STORY BY DAWNE LEIKER
Twenty-four hours before Tuesday’s Encore Series performance, FHSU faculty and students began readying themselves to take the stage as temporary members of the Russian String Orchestra. Because the orchestra’s cellists, who had purchased seats for their cellos on their flight to the U.S., were forbidden to fly with their instruments, the orchestra arrived in Hays Tuesday sans cellos and cellists.
To make it possible for the “show to go on,” Department of Music Chair Ben Cline assembled a local group of musicians to fill in for the missing cellists. FHSU students Natalee Thomas and Clara Kachanes, violin; Jayce Milburn, viola; Tanner Callis, Megan Rayl, and high school senior Carl Rorstrom, cello; along with Cline and Sunnat Ibrahim, adjunct professor of cello from Pittsburg State, performed Tchaikovsky’s “Serenade for Strings” during the show’s second half. The local musicians became a seamless addition to the orchestra, in what was an expressive and beautifully performed work.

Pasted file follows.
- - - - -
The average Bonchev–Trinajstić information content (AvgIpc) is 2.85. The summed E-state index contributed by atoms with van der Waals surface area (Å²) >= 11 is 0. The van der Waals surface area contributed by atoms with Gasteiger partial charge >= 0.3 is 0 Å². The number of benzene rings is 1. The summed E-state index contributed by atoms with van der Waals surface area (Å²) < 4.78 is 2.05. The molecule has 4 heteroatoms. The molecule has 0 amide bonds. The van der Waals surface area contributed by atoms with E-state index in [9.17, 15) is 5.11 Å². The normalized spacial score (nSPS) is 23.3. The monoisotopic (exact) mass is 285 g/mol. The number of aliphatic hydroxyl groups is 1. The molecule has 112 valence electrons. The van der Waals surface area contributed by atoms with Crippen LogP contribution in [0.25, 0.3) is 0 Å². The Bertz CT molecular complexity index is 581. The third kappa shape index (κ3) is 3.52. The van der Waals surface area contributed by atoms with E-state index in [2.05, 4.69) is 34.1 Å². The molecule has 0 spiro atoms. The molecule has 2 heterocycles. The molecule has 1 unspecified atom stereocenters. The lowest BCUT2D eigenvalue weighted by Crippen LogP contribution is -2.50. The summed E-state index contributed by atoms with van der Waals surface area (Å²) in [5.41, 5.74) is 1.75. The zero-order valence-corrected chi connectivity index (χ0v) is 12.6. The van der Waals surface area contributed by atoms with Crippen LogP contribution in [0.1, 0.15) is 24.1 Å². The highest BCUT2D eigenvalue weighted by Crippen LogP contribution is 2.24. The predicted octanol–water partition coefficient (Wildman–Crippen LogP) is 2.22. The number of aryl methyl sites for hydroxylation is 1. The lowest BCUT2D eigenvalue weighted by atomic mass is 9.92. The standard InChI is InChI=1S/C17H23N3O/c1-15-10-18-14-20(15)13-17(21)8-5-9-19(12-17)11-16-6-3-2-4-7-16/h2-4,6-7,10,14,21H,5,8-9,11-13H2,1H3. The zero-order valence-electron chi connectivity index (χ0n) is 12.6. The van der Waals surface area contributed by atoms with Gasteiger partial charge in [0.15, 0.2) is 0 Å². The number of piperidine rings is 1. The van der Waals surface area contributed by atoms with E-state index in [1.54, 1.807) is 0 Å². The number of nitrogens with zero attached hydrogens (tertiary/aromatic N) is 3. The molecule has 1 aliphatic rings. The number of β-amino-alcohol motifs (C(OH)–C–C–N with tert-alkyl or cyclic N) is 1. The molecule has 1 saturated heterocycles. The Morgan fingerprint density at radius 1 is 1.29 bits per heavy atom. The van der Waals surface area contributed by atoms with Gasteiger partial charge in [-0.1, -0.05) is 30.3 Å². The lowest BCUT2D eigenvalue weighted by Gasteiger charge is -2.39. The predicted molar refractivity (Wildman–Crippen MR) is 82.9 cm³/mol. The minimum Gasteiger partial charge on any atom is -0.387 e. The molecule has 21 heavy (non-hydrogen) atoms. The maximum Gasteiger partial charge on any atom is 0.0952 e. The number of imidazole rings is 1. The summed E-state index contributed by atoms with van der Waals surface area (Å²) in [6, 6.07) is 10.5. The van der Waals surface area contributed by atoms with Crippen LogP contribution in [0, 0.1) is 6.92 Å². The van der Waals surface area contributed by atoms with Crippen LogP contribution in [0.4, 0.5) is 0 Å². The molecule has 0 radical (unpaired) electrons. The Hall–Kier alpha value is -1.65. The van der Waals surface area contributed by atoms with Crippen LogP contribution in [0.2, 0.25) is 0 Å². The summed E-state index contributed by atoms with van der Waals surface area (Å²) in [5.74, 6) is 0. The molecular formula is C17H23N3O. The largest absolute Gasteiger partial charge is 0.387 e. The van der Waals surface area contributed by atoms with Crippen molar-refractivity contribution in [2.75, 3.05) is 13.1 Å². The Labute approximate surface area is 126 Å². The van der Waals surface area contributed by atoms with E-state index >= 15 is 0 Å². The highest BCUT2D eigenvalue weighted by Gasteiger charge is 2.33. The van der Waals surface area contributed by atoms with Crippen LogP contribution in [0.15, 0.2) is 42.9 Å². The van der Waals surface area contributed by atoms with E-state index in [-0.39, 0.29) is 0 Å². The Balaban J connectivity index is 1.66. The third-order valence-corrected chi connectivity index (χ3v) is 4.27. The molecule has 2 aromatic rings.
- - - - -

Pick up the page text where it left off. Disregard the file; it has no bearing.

With only two hours of practice with the orchestra, from 5 to 7 p.m. prior to the 7:30 performance, the local musicians were able to showcase their abilities together with the expertise of the Russian String Orchestra.
“I was very proud of the students,” Cline said. “They handled their nerves and stress well, and it was a wonderful opportunity for them to work with seasoned professionals. They were brave and took a chance and it paid off. Even though one of them said it felt like ‘preparing for battle.’”
The flurry of last minute program changes, along with the entry of new performers didn’t detract from the evening’s show. For me, the adaptation was a reminder of how live music is always a unique, yet shared experience between audience and performers.
During the first half of the program, the orchestra performed Mozart’s Adagio K. 322, with its haunting melodies, and Tchaikovsky’s “Snow Maiden,” a lyrical yet stately piece. Then the group rounded out the set with upbeat renditions of Leroy Anderson’s “Pizzicato Polka” and “Fiddle Faddle:” songs that conductor Misha Rachlevsky pointed out, are typically reserved for curtain calls.
Rachlevsky, although his frustration was often visible, kept a whimsical outlook during the much-adapted performance, pointing out, tongue-in-cheek, at the end of the evening that: “We did everything we could.” Indeed. And those efforts were greatly appreciated by the audience.
The next Encore event will be Mary Shelly’s “Frankenstein,” 7:30 p.m. Nov. 12, Beach Schmidt Performing Arts Center.